You can access medicinal cannabis legally in New Zealand with a prescription from a doctor.
The Medicinal Cannabis Scheme, which came into effect in April 2020, makes it easier for doctors to prescribe medicinal cannabis products and improves access for patients.
Despite cannabis being a legal medicine, patients and caregivers continue to face barriers to access and resistance from doctors.
Research by the New Zealand Medical Journal indicated that 79% of General Practitioners in New Zealand have concerns about prescribing medical cannabis.
However, government data shows that prescriptions are on the rise in New Zealand and patients are seeking medicinal cannabis for a wide range of health conditions.
In the past year, medicinal cannabis was most commonly prescribed for pain, mental health issues, insomnia, and neurological and skin conditions.
While getting a prescription for medical cannabis might feel like an uphill battle for some, Ora Pharm wants to help make it as easy as possible.
This guide to getting a medicinal cannabis prescription in New Zealand is designed to support patients and caregivers through this process.
Reasons for seeking a medical cannabis prescription
There are many reasons why you may want to ask your doctor for a medicinal cannabis prescription.
- You may have experienced unpleasant side effects from commonly prescribed pharmaceutical drugs or found them to be ineffective.
- You may have read research that suggests medicinal cannabis could help manage your health condition or symptoms.
- You may have used cannabis medicinally in the past and want to access it legally through the health system.
- You may simply prefer to use natural, plant-based healthcare products.
These are all perfectly valid reasons.
If you feel that medicinal cannabis has potential to support your health and improve your quality of life, then you have every right to ask your doctor for a prescription.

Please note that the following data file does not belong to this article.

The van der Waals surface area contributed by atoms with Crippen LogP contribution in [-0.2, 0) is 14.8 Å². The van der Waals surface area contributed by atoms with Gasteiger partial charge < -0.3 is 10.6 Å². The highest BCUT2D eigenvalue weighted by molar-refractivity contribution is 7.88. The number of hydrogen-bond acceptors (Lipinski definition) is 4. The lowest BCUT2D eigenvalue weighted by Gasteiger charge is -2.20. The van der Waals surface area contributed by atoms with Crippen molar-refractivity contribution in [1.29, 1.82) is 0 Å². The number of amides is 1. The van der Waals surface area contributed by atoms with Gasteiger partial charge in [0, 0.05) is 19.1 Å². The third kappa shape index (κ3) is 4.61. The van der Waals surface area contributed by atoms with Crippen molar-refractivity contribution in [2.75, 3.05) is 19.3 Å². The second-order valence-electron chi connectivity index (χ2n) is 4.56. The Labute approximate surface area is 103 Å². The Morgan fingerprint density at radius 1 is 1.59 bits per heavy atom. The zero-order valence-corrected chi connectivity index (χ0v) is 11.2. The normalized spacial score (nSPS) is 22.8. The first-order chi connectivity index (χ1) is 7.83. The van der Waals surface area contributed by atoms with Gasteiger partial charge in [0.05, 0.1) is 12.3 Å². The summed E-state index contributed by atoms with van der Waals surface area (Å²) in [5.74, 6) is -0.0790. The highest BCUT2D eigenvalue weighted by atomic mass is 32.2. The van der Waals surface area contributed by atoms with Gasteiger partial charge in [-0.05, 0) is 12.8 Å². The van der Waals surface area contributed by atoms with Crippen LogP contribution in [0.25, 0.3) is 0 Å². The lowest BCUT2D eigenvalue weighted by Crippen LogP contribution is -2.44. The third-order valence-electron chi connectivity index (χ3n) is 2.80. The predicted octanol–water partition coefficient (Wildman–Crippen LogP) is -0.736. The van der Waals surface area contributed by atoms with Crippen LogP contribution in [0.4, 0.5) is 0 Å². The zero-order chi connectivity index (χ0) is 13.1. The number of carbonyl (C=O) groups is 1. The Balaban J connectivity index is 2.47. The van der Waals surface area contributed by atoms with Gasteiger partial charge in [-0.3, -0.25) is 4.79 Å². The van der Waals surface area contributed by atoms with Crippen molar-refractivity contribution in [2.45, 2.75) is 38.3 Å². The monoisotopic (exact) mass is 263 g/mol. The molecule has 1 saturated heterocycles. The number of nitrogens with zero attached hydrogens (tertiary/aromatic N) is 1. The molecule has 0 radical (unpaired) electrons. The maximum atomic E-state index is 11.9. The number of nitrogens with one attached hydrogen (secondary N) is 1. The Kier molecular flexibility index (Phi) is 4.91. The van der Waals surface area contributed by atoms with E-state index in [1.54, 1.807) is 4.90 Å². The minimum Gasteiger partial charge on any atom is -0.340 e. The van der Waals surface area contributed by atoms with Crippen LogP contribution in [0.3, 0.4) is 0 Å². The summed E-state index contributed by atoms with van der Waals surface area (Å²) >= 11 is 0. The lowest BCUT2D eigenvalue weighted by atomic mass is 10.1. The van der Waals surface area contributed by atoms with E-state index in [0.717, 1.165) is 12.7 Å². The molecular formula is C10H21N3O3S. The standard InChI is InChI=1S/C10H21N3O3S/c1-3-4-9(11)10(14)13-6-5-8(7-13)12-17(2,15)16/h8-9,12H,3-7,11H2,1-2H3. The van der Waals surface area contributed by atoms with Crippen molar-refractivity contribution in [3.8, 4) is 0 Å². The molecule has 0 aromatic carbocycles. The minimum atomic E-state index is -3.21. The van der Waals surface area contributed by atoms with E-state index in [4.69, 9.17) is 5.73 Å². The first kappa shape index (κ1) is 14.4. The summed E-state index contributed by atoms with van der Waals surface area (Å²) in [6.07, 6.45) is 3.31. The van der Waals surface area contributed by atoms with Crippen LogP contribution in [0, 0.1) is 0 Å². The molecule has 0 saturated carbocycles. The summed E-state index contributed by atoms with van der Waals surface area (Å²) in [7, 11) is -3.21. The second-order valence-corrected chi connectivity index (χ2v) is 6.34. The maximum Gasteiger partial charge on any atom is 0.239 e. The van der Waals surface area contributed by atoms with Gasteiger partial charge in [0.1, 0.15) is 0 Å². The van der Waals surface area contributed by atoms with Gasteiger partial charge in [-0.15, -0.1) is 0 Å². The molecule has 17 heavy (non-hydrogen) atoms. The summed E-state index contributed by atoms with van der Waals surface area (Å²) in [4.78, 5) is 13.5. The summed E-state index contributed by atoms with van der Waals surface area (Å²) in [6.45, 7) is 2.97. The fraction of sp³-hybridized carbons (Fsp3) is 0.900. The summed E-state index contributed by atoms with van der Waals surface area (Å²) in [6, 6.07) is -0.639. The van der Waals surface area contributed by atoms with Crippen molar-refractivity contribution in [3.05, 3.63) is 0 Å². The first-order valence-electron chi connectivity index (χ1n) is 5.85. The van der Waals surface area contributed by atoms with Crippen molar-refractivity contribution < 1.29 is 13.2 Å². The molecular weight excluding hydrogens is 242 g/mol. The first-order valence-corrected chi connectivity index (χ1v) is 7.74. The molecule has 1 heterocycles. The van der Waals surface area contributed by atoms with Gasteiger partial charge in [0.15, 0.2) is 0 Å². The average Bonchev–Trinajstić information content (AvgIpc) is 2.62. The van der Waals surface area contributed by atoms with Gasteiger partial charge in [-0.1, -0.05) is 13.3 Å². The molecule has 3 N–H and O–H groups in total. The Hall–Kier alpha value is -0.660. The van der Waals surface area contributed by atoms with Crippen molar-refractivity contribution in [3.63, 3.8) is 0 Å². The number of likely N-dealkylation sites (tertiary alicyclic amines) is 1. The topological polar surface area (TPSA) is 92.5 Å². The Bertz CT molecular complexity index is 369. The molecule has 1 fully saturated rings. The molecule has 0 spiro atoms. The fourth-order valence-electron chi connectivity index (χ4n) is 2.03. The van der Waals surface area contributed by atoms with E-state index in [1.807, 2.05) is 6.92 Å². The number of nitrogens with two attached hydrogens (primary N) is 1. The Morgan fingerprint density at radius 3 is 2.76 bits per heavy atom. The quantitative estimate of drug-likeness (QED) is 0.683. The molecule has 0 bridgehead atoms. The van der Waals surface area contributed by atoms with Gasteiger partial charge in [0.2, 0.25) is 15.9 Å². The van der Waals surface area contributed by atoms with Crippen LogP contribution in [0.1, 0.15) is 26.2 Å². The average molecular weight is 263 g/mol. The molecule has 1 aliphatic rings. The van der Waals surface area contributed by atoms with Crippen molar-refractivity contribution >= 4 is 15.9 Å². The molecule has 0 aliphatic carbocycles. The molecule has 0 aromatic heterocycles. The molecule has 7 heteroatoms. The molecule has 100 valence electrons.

Your guide to getting a medicinal cannabis prescription in New Zealand
1. Do your research
It’s important to do your homework on medical cannabis before discussing it with your doctor.
What scientific evidence is there for using it as treatment for your health condition or symptoms?
Firstly, it helps you to make evidence-based decisions about your healthcare and that of your loved ones.
Secondly, it will increase your chances of convincing your doctor that medicinal cannabis is right for you.
Medicinal cannabis and its best-known therapeutic compounds – CBD and THC – are new medicines in New Zealand and not all doctors will be up-to-speed with the latest research.
Start with a simple Google search for research related to your health condition and symptoms.
Just be aware that news articles and blog posts don’t cut it as research. You’ll need to find the original sources of information – scientific studies, clinical trials and research papers.
Unfortunately, these can be difficult to understand and sometimes cost money to access.
If you want easy access to reliable research, you can register for Ora Support, Ora Pharm’s medicinal cannabis education hub for patients and caregivers.
There you can search for research relevant to your health condition and symptoms and access scientific evidence for medicinal cannabis in simple language.
2. Understand the limitations
Just because medicinal cannabis is legal in New Zealand doesn’t mean that doctors can prescribe you any product you want.
Doctors are able to prescribe cannabidiol (CBD) for any condition because it’s not considered a “controlled drug”.
However, doctors face restrictions when it comes to medicinal cannabis products containing tetrahydrocannabinol (THC) because it’s a “controlled” substance.
THC is the main psychoactive compound in cannabis that produces the “high” feeling, but it’s been found to have many therapeutic benefits.
There are also restrictions around CBD products to be aware of.
The Ministry of Health states that prescriptions for medicinal cannabis products must not be for:
- A product in a form intended for smoking